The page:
It was eerie opening the Orange County Register on Oct. 23 and seeing that the Orange City Council had unanimously approved a plan to build 128 homes on the former Sully-Miller gavel mine in East Orange. Known as The Trails at Santiago Creek, the project includes 68 acres of dedicated open space and trails.
For a moment, I thought I was transported back to 2003, when I wrote a series of articles on a proposal to put 189 homes and a lot less open space on that same site. That Sully-Miller is still–STILL–being promoted as suitable for residential development is incredible.
Here’s the main problem, put as simply as I can: the old Sully-Miller gravel mine sits in the inundation zone for the Villa Park Dam. We’re talking the actual inundation zone for an earthen dam.
That alone should have prevented the project from ever even appearing before the Orange Planning Commission. Back in 2003, I reported that one City of Orange planner actually put into writing that “site flooding during the failure of the Villa Park Dam” was a problem then-developer Fieldstone Communities simply couldn’t solve. But instead trash-canning the project, the City of Orange agreed to give Fieldstone a “Statement of Overriding Consideration,” which said the benefits of the residential community outweighed the potential disaster facing that community.
What’s more, the project site sits in the old Santiago Creek channel–and back in 2003, I saw plenty of evidence that the creek has been steadily returning to that old channel for a while. Flooding of the creek is also a real danger–when that happened in 1969, the creek turned into a raging river 125 feet across. Here’s how I described what took place back then, in a Jan. 31, 2003 story:
“So much debris backed up water at the old Santiago Creek Bridge that county flood control officials blew it up. Homes washed away until the U.S. Marine Corps flew in helicopters to shore up the bank with junk cars. A flood of that magnitude will wash out the entire Fieldstone project.”
Of course, the Orange City Council approved the Fieldstone project back later in 2003. But then it got overturned through a referendum. Fieldstone eventually left, and in 2007 Anaheim-based Milan Capital bought the land. Their initial project was for 395 homes, but that was too much, even for the City Council. So they pared down their plan to what got approved this week.
For nearby residents like Mark Moore, who’s lived next to the Sully-Miller site for 22 years, this is very good news. Though mining stopped there decades ago, rock-crushing and rock recycling does happen there. And it’s really loud and really dusty.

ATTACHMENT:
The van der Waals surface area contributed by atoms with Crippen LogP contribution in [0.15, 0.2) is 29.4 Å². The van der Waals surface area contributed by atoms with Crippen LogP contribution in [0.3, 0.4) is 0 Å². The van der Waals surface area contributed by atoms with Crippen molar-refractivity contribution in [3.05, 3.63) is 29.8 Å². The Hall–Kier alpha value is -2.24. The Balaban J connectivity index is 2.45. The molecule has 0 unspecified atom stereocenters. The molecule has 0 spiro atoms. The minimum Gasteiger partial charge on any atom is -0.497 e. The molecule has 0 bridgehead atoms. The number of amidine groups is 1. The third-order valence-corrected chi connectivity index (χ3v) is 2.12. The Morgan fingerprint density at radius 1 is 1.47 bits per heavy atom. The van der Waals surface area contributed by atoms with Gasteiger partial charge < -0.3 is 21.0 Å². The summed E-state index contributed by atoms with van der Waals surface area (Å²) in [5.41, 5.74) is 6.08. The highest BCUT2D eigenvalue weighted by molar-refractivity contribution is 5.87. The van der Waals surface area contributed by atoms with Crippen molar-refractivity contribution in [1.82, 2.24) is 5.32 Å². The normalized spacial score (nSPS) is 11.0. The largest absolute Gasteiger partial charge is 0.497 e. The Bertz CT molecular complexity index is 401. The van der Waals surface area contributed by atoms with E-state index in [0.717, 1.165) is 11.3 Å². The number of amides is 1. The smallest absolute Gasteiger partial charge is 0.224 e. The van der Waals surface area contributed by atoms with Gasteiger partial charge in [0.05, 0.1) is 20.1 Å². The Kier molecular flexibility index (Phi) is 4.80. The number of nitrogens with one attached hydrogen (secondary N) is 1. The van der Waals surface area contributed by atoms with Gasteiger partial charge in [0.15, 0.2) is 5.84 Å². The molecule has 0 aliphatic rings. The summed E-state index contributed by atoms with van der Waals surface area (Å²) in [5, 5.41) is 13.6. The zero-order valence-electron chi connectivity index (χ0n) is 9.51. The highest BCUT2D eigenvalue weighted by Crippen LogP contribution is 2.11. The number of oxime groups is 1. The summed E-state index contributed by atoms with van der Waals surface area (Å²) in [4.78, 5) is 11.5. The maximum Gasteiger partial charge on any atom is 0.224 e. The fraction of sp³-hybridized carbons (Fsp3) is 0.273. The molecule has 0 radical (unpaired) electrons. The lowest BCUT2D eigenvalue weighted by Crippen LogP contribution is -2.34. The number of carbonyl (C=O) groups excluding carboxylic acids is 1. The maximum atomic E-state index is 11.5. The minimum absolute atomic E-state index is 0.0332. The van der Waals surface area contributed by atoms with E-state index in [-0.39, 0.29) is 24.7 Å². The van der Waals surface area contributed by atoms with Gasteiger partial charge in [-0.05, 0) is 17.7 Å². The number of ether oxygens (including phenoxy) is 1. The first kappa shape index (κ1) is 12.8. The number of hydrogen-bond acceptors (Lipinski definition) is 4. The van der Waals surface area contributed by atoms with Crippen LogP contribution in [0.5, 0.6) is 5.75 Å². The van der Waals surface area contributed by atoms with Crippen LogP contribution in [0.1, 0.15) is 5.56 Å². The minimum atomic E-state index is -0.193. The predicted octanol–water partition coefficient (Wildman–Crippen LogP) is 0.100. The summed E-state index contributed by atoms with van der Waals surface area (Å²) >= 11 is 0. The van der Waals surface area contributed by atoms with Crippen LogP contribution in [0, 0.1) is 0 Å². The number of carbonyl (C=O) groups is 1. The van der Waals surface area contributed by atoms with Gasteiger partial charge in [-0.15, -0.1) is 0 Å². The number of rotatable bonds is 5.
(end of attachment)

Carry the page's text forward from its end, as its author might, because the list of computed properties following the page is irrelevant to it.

“A NASCAR race track would be preferable to what’s there now,” he told me yesterday by phone. “I’m hoping there’s an end in sight. As soon as my kids grew up and moved out, all of their respiratory issues went away. Maybe I’ll finally be able to sleep past 7 a.m. without having the symphony of machinery by my house.”
Back in 2003, I interviewed Moore about the problems his family and neighbors were facing by living so close to the rock recycling operation (which was run by the firm Hanson). “Moore says both he and his wife have experienced pneumonia several times in the past six years, though they never experienced respiratory problems before moving to Orange,” I reported at the time. “Moore says the recycling has cost his family thousands of dollars in medical bills, clogged air-conditioning filters, caused them to lose sleep, and provided a steady soundtrack of harsh quarry noise and truck traffic that begins at dawn nearly every day.”
Moore also told me that when he first moved in, real-estate agents promised him that the operation at Sully-Miller would close soon. “They told me it was an abandoned recycling operation and that in two years, the area was going to either a park or a golf course,” he told me at the time. “Those were the only options he said. I had absolutely no problem with either.”
But it didn’t work out that way. Moore ended up supporting the Fieldstone project–to him, it was the only way to get rid of the rock recycling. “Hanson is a gun Fieldstone is holding to our heads to support their project,” Moore told me.
And it worked. Moore said 25 of the 30 families that live in his part of Orange Park Acres supported Fieldstone, and now Milan. But many other East Orange residents, including some in Orange Park Acres, feel very differently, and have threatened to do another referendum to kill the new Milan project. If that happens, Moore’s greatest fear is that like Fieldstone, Milan will just give up and walk away, leaving the very profitable rock recycling plant intact.
Back in 2003, I spoke a lot to Orange good government activist Shirley Grindle. Though very sympathetic to residents like Moore who wanted the rock recycling plant shut down, she just couldn’t believe that the city would allow residential development in a flood inundation zone.
Grindle’s no longer in the fight over the Sully-Miller site, but I called her anyway for this story to find out her thoughts. “In my opinion, there should have been a ballot measure to have the city buy the land and use it just as open space,” she said. “But the opportunity for the city to step in and make it open space was when Sully-Miller stopped mining.”
That was a long time ago. And something tells me there’s a lot more that will still happen before Sully-Miller ceases to cause tensions in Orange.
Anthony Pignataro has been a journalist since 1996. He spent a dozen years as Editor of MauiTime, the last alt weekly in Hawaii. He also wrote three trashy novels about Maui, which were published by Event Horizon Press. But he got his start at OC Weekly, and returned to the paper in 2019 as a Staff Writer.